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Shook v. Avaya Inc.

November 2, 2010

RICHARD SHOOK; KAREN SHOOK, APPELLANTS
v.
AVAYA INC.



On Appeal from the United States District Court for the Western District of Pennsylvania (D.C. No. 2-07-cv-01123) District Judge: Honorable David Stewart Cercone.

The opinion of the court was delivered by: Fisher, Circuit Judge

PRECEDENTIAL

Argued September 15, 2010

Before: SCIRICA, RENDELL and FISHER, Circuit Judges.

OPINION OF THE COURT

Richard and Karen Shook, husband and wife, filed suit against Avaya, Inc., Richard‟s former employer, alleging a violation of the Employee Retirement Income Security Act of 1974 (ERISA), 29 U.S.C. §§ 1104 and 1132. The Shooks contended that Avaya breached its fiduciary duty owed to them as participant and beneficiary under the Avaya Pension Plan through a series of misleading letters regarding Richard‟s pension benefits. Based on Avaya‟s representation of the length of Richard‟s service, the Shooks alleged that Richard calculated his expected pension benefit and the couple decided that Karen should retire from her job at a different company. The District Court granted Avaya‟s Motion for Summary Judgment, finding that Avaya did not make a material misrepresentation. For the reasons stated herein, we will affirm the decision of the District Court on partly different grounds. Specifically, we hold that the Shooks‟ decision that Karen should retire is insufficient detrimental reliance to establish a claim for breach of fiduciary duty under ERISA.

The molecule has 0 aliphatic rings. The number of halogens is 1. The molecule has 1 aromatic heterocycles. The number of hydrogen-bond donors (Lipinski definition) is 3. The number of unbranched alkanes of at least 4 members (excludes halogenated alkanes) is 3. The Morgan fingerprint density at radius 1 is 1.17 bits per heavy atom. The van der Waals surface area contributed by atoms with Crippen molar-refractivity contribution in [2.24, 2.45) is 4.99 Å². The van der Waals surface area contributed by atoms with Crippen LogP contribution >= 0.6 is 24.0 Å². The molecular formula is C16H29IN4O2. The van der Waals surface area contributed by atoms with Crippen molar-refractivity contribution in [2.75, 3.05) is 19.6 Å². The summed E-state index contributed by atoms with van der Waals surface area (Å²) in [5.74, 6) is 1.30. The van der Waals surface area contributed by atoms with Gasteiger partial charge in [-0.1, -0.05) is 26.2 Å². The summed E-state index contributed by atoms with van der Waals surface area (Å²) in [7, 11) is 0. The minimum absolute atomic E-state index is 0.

I.

Richard Shook was employed by Avaya and its predecessor companies, including Western Electric and Octel Communications Corporation. Lucent Technologies purchased Octel in 1997. At that point, Avaya was a telecommunications unit of Lucent. Lucent and Octel subsequently entered into a Memorandum of Understanding that addressed the integration of the two companies and the effect of prior service in determining pension benefits. Pursuant to this agreement, Octel service prior to September 1, 1998 "shall count toward eligibility under the Pension Plan," but that "[f]or pension calculation purposes, a . . . pension service date shall be no earlier than September 1, 1998." (App. at 421.) On October 1, 2000, Avaya became an independent company. As a result, Avaya assumed control of the Lucent Pension Plan, of which Richard was a participant. Although Richard did not designate Karen as a beneficiary, the Avaya Pension Plan provides that pension benefits are paid to a lawful spouse if the participant and spouse are married when pension payments begin. (Id. at 327.)

The Avaya Pension Plan states that the Recognition of Prior Service ("RPS") date is the employee‟s starting date and includes prior service with predecessor companies. For purposes of pension calculations, an employee‟s monthly benefit is calculated by multiplying the applicable pension range by the employee‟s net credited service. (Id. at 314.) Net credited service ("NCS") is defined as the "continuous number of years, months and days you have worked for a participating company or any other controlled group company, beginning with your most recent date of hire and ending with your retirement or other termination of employment." (Id.)